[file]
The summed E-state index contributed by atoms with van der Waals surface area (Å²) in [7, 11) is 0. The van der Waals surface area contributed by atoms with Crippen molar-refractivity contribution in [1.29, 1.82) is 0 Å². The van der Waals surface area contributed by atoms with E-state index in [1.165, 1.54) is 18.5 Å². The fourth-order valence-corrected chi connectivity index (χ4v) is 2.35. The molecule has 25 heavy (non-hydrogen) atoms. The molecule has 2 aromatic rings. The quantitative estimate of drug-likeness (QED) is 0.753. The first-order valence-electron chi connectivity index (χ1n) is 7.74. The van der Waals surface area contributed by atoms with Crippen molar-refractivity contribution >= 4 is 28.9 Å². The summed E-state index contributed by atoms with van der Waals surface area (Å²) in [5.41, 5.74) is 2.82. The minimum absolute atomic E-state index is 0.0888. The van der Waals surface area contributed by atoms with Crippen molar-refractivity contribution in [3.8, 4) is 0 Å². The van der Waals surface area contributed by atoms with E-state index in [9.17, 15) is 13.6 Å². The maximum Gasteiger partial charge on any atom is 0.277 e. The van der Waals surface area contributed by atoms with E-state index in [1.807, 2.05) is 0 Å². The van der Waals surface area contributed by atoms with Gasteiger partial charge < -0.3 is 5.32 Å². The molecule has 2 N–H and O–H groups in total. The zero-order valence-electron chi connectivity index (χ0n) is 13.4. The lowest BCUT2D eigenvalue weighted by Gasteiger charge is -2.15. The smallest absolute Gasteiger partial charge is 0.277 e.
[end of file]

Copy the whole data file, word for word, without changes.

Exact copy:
The summed E-state index contributed by atoms with van der Waals surface area (Å²) in [7, 11) is 0. The van der Waals surface area contributed by atoms with Crippen molar-refractivity contribution in [1.29, 1.82) is 0 Å². The van der Waals surface area contributed by atoms with E-state index in [1.165, 1.54) is 18.5 Å². The fourth-order valence-corrected chi connectivity index (χ4v) is 2.35. The molecule has 25 heavy (non-hydrogen) atoms. The molecule has 2 aromatic rings. The quantitative estimate of drug-likeness (QED) is 0.753. The first-order valence-electron chi connectivity index (χ1n) is 7.74. The van der Waals surface area contributed by atoms with Crippen molar-refractivity contribution >= 4 is 28.9 Å². The summed E-state index contributed by atoms with van der Waals surface area (Å²) in [5.41, 5.74) is 2.82. The minimum absolute atomic E-state index is 0.0888. The van der Waals surface area contributed by atoms with Crippen molar-refractivity contribution in [3.8, 4) is 0 Å². The van der Waals surface area contributed by atoms with E-state index in [9.17, 15) is 13.6 Å². The maximum Gasteiger partial charge on any atom is 0.277 e. The van der Waals surface area contributed by atoms with E-state index in [1.807, 2.05) is 0 Å². The van der Waals surface area contributed by atoms with Gasteiger partial charge < -0.3 is 5.32 Å². The molecule has 2 N–H and O–H groups in total. The zero-order valence-electron chi connectivity index (χ0n) is 13.4. The lowest BCUT2D eigenvalue weighted by Gasteiger charge is -2.15. The smallest absolute Gasteiger partial charge is 0.277 e.